How technology can drive better job satisfaction in radiology

2016 10 11 13 31 21 852 Am Second Opinion 400

Over my 35 years practicing clinical radiology, I have been fortunate to have had many careers without changing employers, learning new skills and concepts, and, hopefully, making positive contributions in each endeavor. These included leadership roles in an innovative practice and radiology department; the growth of which was fueled by technology developed both outside of and within our practice; and in the American College of Radiology (ACR), where I have had the opportunity to network with and learn from so many smart people with diverse perspectives and participate in leading our specialty though waves of change.

Dr. Alan Kaye.Dr. Alan Kaye.

A long-time advocate for increased role of radiologists in technology development and implementation, and now retired from clinical practice, I have embarked on another, exciting career working with bright, young data scientists, engineers, and other professionals to start a company which will leverage technology to support and enhance the role of imaging and radiologists in the continuum of care.

In my presidential address at the ACR annual meeting in 2018, I talked about the ambivalence within our specialty regarding the latest wave of technological change. In the three years since, as I reflect on the evolution of artificial intelligence (AI) and machine learning (ML) in radiology, I would like to share with you the notion that we are underemphasizing an important role for technology in enabling us to make even greater contributions to patient care and achieve more satisfying careers.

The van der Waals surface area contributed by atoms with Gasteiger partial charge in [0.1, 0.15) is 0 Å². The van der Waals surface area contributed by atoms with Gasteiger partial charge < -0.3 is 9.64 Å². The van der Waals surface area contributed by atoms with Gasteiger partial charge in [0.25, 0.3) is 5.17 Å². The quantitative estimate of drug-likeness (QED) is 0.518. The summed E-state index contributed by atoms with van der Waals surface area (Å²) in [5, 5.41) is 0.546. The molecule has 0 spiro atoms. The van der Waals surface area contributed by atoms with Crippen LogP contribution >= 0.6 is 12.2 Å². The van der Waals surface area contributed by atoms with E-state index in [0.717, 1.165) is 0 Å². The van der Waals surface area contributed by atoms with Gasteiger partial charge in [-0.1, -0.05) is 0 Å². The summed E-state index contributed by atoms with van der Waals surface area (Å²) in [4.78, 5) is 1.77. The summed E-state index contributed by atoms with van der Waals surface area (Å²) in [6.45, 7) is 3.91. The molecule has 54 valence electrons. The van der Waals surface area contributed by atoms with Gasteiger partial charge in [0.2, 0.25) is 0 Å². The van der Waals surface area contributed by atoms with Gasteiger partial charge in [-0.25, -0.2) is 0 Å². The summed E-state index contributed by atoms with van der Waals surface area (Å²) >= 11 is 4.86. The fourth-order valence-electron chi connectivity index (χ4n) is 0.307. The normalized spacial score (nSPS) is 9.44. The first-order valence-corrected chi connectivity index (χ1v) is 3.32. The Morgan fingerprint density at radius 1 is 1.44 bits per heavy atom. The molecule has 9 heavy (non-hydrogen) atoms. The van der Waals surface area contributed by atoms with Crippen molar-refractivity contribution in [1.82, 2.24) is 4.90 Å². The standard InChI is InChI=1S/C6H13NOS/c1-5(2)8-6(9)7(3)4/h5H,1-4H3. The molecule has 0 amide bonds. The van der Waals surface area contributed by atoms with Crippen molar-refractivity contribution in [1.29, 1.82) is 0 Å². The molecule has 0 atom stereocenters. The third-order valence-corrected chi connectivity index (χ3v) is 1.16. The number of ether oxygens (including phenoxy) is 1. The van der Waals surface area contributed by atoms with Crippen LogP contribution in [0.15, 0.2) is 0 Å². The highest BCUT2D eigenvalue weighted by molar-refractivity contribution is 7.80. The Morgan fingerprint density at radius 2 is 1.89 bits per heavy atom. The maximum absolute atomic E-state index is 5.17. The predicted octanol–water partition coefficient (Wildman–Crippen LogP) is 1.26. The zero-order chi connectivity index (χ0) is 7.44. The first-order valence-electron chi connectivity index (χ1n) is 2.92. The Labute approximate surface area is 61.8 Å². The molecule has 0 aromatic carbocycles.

Radiology has historically attracted the best and brightest medical students. Many entered this demanding field to become consultants to treating physicians, helping them take the best care of our mutual patients. This incomparable role of being a "doctor's doctor" brought us the commensurate satisfaction that comes from "doing well by doing good."

I have witnessed PACS revolutionize not only the practice of radiology but also some of its deleterious effects on radiologists' job satisfaction and recruitment to the field. The volume and complexity of imaging studies have increased exponentially, while the number of new radiologists entering the field has not kept pace.

A compensation paradigm linked to productivity measures has compounded the stresses on radiologists and their practices and departments. As a result, job satisfaction has declined, with recent surveys reporting burnout rates ranging from 60% to 78%. Both factors likely contribute to the lower interest in radiology among medical students and the lower numbers of students who actually enter the field, which only exacerbates the pressures.

Unfortunately, novel technological developments, including so-called AI, have paradoxically added to these pressures on radiologists and all physicians. Largely overlooked until recently is the potential for AI/machine learning and technology to make the radiologist's job easier and enable us to become more efficient, more engaged, and better doctors.

How technology contributed to the problem

Radiologists are constantly dealing with technological issues, interruptions, and repetitive, clerical tasks that distract us from the most critical part of our work: reading and interpreting images. Three examples of this follow:

First, technology has pushed the boundaries in the complexity, acquisition, and display of examinations, a byproduct of which could be called information overload. The number of images radiologists must view for a typical CT study has increased from 50-100 to thousands -- amplifying the stressors on radiologists.

Different imaging modalities and presentation modes offer up unanticipated, supplemental, and frequently important information for the radiologist to consider, e.g., the biomarkers of coronary calcification that are indicative of cardiovascular disease.